Key Roofing Danger Signals

 

Key Danger Signals

Don’t get caught with sudden, costly repairs. Keep a close eye on your roof and find out how to spot problems - including these 7 key danger signs - before they severely impact your wallet.

A leak in the attic.

After a strong storm or wind-driven rain, take a look in the attic for signs of leaking. It could indicate damaged shingles, inadequate underlayment or deteriorated flashing. 

A leak in the attic.
Blistering or peeling interior or exterior paint.

Blistering or peeling interior or exterior paint.

Moisture trapped in the house due to poor ventilation can cause exterior paint to peel and blister. 

Stains on interior ceilings and walls - mold or mildew growth.

Stains, or worse, mold, can be caused by leaks from outside the house or moisture trapped inside. 

Stains on interior ceilings and walls - mold or mildew growth.
Exterior decay in sheathing and/or siding.

Exterior decay in sheathing and/or siding.

Excess moisture can also contribute to decay.

Missing, cracked, or curled shingles.

Dry, cracked, or easily broken shingles have reached the end of their useful life, and it’s time to invest in a new roof.

Missing, cracked, or curled shingles.
Dark, “dirty-looking” areas on your roof.

Dark, “dirty-looking” areas on your roof.

Vegetation, fungus, mold, or algae growth can cause dark stains on your shingles. That doesn’t necessarily mean you need a new roof, but if you do choose to replace your shingles, ask for StainGuard® protection — available on many GAF Shingles, including Timberline® Cool Series Shingles, Timberline® Natural Shadow® Shingles, Timberline® ArmorShield™ II Shingles, and Timberline® Ultra HD® Shingles.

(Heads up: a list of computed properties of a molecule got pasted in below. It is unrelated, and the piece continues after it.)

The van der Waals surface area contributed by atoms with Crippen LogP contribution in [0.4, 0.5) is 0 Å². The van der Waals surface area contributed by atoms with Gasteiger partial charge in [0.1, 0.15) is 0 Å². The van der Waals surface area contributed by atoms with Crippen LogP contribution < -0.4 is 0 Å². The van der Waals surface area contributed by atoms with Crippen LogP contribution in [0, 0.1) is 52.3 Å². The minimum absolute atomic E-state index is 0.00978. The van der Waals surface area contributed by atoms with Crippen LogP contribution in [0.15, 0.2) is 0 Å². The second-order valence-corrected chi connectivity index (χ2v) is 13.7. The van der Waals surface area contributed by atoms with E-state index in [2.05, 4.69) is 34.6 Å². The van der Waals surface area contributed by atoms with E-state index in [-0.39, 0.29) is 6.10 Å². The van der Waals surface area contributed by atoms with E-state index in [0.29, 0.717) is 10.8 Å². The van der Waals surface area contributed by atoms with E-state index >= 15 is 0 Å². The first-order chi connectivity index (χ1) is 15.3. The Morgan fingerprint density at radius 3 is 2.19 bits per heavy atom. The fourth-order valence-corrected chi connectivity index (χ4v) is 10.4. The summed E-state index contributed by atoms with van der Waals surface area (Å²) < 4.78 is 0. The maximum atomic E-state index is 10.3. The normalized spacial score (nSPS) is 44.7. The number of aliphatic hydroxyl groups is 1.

(StainGuard® protection is available only on shingles with StainGuard® -labeled packaging. See GAF Shingle & Accessory Ltd. Warranty for complete coverage and restrictions.)

How to Inspect for Damage

Why wait for the drip, drip, drip of a damaged roof It’s a good idea to inspect your roof regularly, particularly if you live in areas of the country that experience extreme weather. You can inspect your roof yourself by either climbing on your roof or by using binoculars from the ground.

If you choose to go up on the roof yourself, remember to always utilize proper safety equipment to prevent falls or injury. See our Safety section for more details.


Here are some things to look for:

  • Check flashing for damage or inadequate coverage

  • Look under eaves and overhangs for damage

  • Examine shingles for any that are missing, cracked, curled, torn, or warped

  • Look for any open seams or joints

  • Look for popped or rusted nails or stains around nails

  • Look for signs of insects or critter infestation (squirrels love climbing on roofs)

  • Check for  sagging or unsound areas

  • Check for rotten fascia and eaves

  • Inspect your sources of roof ventilation to make sure they are not clogged

  • Inspect gutters for sagging or signs of leaks and be sure to remove any leaves or debris

  • Check for dark patches or biological growth

  • Check around pipes and roof penetrations to make sure they are sealed and in good shape – there shouldn’t be any exposed nails around flashings (if so, they should be sealed)

  • Look inside the attic for signs of leaks, dark spots, holes, or sagging sheathing

You can do all this yourself, but if you’re uncomfortable with the idea of walking around on your roof or climbing a ladder in the first place, or you just want a professional inspection done, your best option is always to find a GAF factory-certified Master Elite® Contractor near you.

Find a GAF Master Elite® Roofing Contractor

Find factory-certified Master Elite® Contractors for your roofing job.